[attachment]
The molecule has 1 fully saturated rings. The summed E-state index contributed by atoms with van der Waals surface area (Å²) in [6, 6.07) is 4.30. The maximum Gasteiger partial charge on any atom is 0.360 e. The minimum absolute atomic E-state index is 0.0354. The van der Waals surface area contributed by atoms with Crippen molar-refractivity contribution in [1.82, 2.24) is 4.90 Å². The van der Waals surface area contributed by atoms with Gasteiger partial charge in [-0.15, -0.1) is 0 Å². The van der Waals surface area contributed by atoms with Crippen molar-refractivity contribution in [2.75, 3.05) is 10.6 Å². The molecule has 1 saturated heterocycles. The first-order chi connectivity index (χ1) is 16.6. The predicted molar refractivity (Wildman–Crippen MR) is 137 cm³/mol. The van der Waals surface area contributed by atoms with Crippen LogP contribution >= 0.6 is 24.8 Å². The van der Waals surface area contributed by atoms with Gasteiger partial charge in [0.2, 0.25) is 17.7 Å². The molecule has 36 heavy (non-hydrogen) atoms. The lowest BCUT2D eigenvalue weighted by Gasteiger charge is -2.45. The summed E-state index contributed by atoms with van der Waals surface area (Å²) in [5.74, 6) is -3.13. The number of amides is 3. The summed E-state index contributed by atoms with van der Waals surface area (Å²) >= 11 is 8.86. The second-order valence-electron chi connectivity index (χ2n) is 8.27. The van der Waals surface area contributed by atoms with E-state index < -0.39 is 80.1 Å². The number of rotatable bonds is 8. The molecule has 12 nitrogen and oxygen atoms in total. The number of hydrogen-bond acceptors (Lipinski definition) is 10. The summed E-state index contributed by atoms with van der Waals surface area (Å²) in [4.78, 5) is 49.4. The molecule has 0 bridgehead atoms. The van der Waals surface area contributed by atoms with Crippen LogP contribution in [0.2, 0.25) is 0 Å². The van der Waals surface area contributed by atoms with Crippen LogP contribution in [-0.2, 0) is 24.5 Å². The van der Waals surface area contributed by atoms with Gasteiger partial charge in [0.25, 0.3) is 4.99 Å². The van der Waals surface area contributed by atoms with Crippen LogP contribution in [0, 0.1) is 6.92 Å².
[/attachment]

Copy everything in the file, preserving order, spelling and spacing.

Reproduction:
The molecule has 1 fully saturated rings. The summed E-state index contributed by atoms with van der Waals surface area (Å²) in [6, 6.07) is 4.30. The maximum Gasteiger partial charge on any atom is 0.360 e. The minimum absolute atomic E-state index is 0.0354. The van der Waals surface area contributed by atoms with Crippen molar-refractivity contribution in [1.82, 2.24) is 4.90 Å². The van der Waals surface area contributed by atoms with Gasteiger partial charge in [-0.15, -0.1) is 0 Å². The van der Waals surface area contributed by atoms with Crippen molar-refractivity contribution in [2.75, 3.05) is 10.6 Å². The molecule has 1 saturated heterocycles. The first-order chi connectivity index (χ1) is 16.6. The predicted molar refractivity (Wildman–Crippen MR) is 137 cm³/mol. The van der Waals surface area contributed by atoms with Crippen LogP contribution >= 0.6 is 24.8 Å². The van der Waals surface area contributed by atoms with Gasteiger partial charge in [0.2, 0.25) is 17.7 Å². The molecule has 36 heavy (non-hydrogen) atoms. The lowest BCUT2D eigenvalue weighted by Gasteiger charge is -2.45. The summed E-state index contributed by atoms with van der Waals surface area (Å²) in [5.74, 6) is -3.13. The number of amides is 3. The summed E-state index contributed by atoms with van der Waals surface area (Å²) >= 11 is 8.86. The second-order valence-electron chi connectivity index (χ2n) is 8.27. The van der Waals surface area contributed by atoms with E-state index < -0.39 is 80.1 Å². The number of rotatable bonds is 8. The molecule has 12 nitrogen and oxygen atoms in total. The number of hydrogen-bond acceptors (Lipinski definition) is 10. The summed E-state index contributed by atoms with van der Waals surface area (Å²) in [4.78, 5) is 49.4. The molecule has 0 bridgehead atoms. The van der Waals surface area contributed by atoms with Crippen LogP contribution in [0.2, 0.25) is 0 Å². The van der Waals surface area contributed by atoms with Crippen LogP contribution in [-0.2, 0) is 24.5 Å². The van der Waals surface area contributed by atoms with Gasteiger partial charge in [0.25, 0.3) is 4.99 Å². The van der Waals surface area contributed by atoms with Crippen LogP contribution in [0, 0.1) is 6.92 Å².